A special City Council July 24 meeting was held about Foster’s claims against Slusiewicz and other claims from a business owner and a theater director that Slusiewicz tried to use his elected office to his advantage. It was Foster’s last day at the city.
The council, at the July 24 meeting, voted to have a special meeting before Aug. 7, which didn’t happen.
“The City Council authorizes and directs the City Attorney to report on the status of the matters set forth in this report at a special meeting to be held on or before August 7, 2017,” reads the council-approved recommendation at the July 24 meeting. City Attorney Terry Dixon made the recommendations to the council.
The special meeting didn’t happen until Aug. 14.
Francke said while it’s desirable to have the meeting within the timeframe the council voted for, “there’s no law compelling it do so under these circumstances.”
Bell, the Human Resources director, told Voice of OC no investigation was conducted into the claims raised at the July 24 meeting.
But Slusiewicz said the investigators asked him about those July 24 claims also. “They looked at everything,” he said.
At the Aug. 14 meeting, the council was going to decide on the claims raised July 24 and to remove the largely ceremonial title of mayor from Slusiewicz, but he would have remained on the council.
“…the City Council finds that evidence and testimony to be credible,” reads the resolution.
But before the council deliberated and voted on the item, Slusiewicz stepped down as mayor at the meeting and gave the city clerk his resignation letter as mayor as he walked out of the meeting.
Slusiewicz said he did it to avoid the vote and the claims entering the official city record that stemmed from a “kangaroo court.”
Audit Uncovers Multiple Contract Overruns
The auditors found overruns on eight of the 21 contracts they looked at. The Pun Group auditing firm, at the Sept. 5 city council meeting, also recommended expanding the scope of the partial audit.
Some council members accused Slusiewicz of tampering with the auditing procedures while the audit report was being finalized. But representatives of the auditing firm Sept. 5 said everything was done according to procedure, including not giving the draft report to Dixon, the city attorney.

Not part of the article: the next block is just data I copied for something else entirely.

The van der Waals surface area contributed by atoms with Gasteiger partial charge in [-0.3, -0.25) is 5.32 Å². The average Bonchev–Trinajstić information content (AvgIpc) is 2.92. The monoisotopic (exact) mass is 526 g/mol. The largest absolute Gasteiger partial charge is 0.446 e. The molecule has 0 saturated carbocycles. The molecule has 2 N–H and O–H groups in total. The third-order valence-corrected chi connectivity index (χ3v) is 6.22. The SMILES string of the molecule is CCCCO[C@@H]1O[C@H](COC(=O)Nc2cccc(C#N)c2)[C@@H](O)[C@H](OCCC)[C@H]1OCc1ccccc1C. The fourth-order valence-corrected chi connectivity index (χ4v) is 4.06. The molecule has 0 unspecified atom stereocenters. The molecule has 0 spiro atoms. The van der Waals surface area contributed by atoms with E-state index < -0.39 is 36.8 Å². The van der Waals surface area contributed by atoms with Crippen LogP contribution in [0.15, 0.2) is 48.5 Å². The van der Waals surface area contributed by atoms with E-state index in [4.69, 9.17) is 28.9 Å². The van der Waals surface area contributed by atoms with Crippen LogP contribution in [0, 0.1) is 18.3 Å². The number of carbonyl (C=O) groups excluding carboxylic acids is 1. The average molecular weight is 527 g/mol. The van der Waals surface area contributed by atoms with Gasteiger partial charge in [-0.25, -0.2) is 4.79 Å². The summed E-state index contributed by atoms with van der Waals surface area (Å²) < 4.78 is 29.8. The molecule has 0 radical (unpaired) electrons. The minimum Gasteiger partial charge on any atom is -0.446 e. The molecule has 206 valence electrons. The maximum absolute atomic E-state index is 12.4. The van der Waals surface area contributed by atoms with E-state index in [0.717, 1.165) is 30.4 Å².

Dixon claimed, at the July 24 special meeting, that he requested the findings and was denied access by Slusiewicz.
“That’s the first time, I think, since I’ve been the city attorney where I was denied a copy of a document,” Dixon said at that meeting. “I sent an email to Mayor Slusiewicz on Friday, July 7, requesting the … copy of that draft audit. We talked later that day and what I have to say, in a very heated conversation, and he wouldn’t provide a copy of the audit.”
At the Sept. 5 meeting, Pun Group managing partner, Ken Pun, said Dixon wasn’t privy to the document before its release.
“First of all, the city attorney is still an outside party. According to agreed upon procedures, the specified party is not the city attorney,” Pun said, adding that Slusiewicz and Councilman Fred Minagar instructed the group to get city management’s responses to the findings to finalize the findings before handing the report over to Dixon.
Contract overages continued to be a problem for Laguna Niguel when they approved a $2.1 million increase in existing contracts at the Sept. 19 meeting.
Slusiewicz tried to get an audit of 200 of the city’s 674 contracts at an Oct. 3 meeting, but failed to get any traction. The council instead voted to have the Investment Banking and Audit Committee review city contracts.
After finding a potential bullet hole in his Laguna Niguel business office window, Slusiewicz resigned from the council Dec. 5.
“I just couldn’t put my family through it any more, I couldn’t put my employees through it anymore,” Slusiewicz said, adding one of his employees vomited when she came in and saw the sheriffs and the possible bullet hole. “Her husband told her to quit that day.”
Contract limits and the to-date amounts are now listed on the city’s check register, a list of all monthly expenditures made by the city for various things from supplies to contract services.
“Through my efforts, going forward, the city’s contracting policies are forever changed,” Slusiewicz said.
Spencer Custodio is a Voice of OC reporter who covers south Orange County and Fullerton. You can reach him at email@example.com. Follow him on Twitter @SpencerCustodio